Fresh on Blu-ray: Critters, goblins and vampires devour home releases


Preston Barta // Features Editor

To coincide with this weekend’s horror convention happening in Dallas-Fort Worth (Texas Frightmare), there are a few bloody genre releases that have been restored to frighten and entertain collectors.

TROLL / TROLL 2 [Double Feature]

Rated PG-13, 82 / 95 minutes.
Director: John Carl Buechler / Claudio Fragasso 
Cast: Michael MoriartyShelley HackJenny BeckNoah Hathaway and Phil Fondacaro / Michael Paul StephensonGeorge HardyMargo PreyConnie Young and Deborah Reed

Do not expect quality horror with the TROLL films. They are about as low as they come, especially TROLL 2 — a film that widely is considered to be one of the worst movies of all time. However, as terrible as these movies are, you cannot beat the entertainment that comes from watching them with good company, the bonus features that are included and the sheer joy of poking fun at its absurdity.

1986’s TROLL is an ambitious movie. It’s got this creepy, somewhat perverted, troll king who’s in search of a mystical ring that has the power to possess and turn humans into trolls themselves. This troll begins his quest at an apartment in San Francisco, where he finds a father named — get this — Harry Potter (Michael Moriarty) and his family (Shelley Hack, Jenny Beck and THE NEVERENDING STORY’s Noah Hathaway). I also should mention late singer Sonny Bono hilariously portrays the apartment manager and Julia Louis-Dreyfus plays another resident.

Deborah Reed, left, and David McConnell devour some corn on the cob. Courtesy of Shout Factory.

1990’s TROLL 2 doesn’t feature a single troll in its narrative. It’s all about these goblins and other dumb things. This movie, like The Room, exists on another planet. Nobody behaves realistically. It comes from filmmakers who have the wrong idea of what it takes to craft a movie. I mean, it has an erotic scene between a teen boy (David McConnell) and a witch (Deborah Reed, who’s actually the goblin queen) as they devour some corn on the cob. And let us not forget the weird scenes featuring goblins eating the humans who were duped into drinking or taking something they shouldn’t have. They unfortunately turn into plants and green goo.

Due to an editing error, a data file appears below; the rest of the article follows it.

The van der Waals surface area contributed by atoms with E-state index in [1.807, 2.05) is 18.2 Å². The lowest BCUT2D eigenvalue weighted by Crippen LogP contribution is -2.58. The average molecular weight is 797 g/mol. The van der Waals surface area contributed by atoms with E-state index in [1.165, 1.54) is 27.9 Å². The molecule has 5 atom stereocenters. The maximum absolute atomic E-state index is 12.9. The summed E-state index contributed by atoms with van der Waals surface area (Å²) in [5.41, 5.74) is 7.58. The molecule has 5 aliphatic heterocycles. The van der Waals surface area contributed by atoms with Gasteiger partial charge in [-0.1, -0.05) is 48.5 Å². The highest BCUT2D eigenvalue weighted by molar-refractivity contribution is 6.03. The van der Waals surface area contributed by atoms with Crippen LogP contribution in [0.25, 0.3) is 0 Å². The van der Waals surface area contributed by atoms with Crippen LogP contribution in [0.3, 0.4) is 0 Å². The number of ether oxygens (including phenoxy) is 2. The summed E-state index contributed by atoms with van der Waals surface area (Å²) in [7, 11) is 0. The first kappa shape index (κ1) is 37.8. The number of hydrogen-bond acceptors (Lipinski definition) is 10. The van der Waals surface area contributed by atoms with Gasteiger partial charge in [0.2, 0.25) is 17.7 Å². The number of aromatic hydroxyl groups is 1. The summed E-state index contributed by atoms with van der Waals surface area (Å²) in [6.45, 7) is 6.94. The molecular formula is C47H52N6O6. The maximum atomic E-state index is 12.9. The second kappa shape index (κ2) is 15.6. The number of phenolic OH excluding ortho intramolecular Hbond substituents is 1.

Scream Factory has put these two goofy films into one collector’s edition. The best thing about the double-feature pack is it also includes the 2009 documentary BEST WORST MOVIE. It’s directed by the annoying little boy you wanted to kick the bucket at the start of TROLL 2, Michael Paul Stephenson. Stephenson expertly explores the fascination of the film, how terrible it is and the passion the filmmakers and talent had when they were making it. Things, of course, didn’t pan out. But they have found a new love for the movie over the years, because TROLL 2 has found its following. It’s a terrific documentary amid some ridiculous movies.

Grade: B-

Extras: A TROLL making-of, still gallery, audio commentary, theatrical trailers and the BEST WORST MOVIE documentary.


Rated PG, 102 minutes.
Director:  Peter Duffell
Cast: Denholm ElliottChristopher LeeNyree Dawn PorterPeter Cushing and Jon Pertwee

A few weeks back, I wrote a summary for the horror anthology film GHOST STORIES. This 1971 movie, written by PSYCHO author Robert Bloch, is quite similar in its structure, but far more effective and thrilling.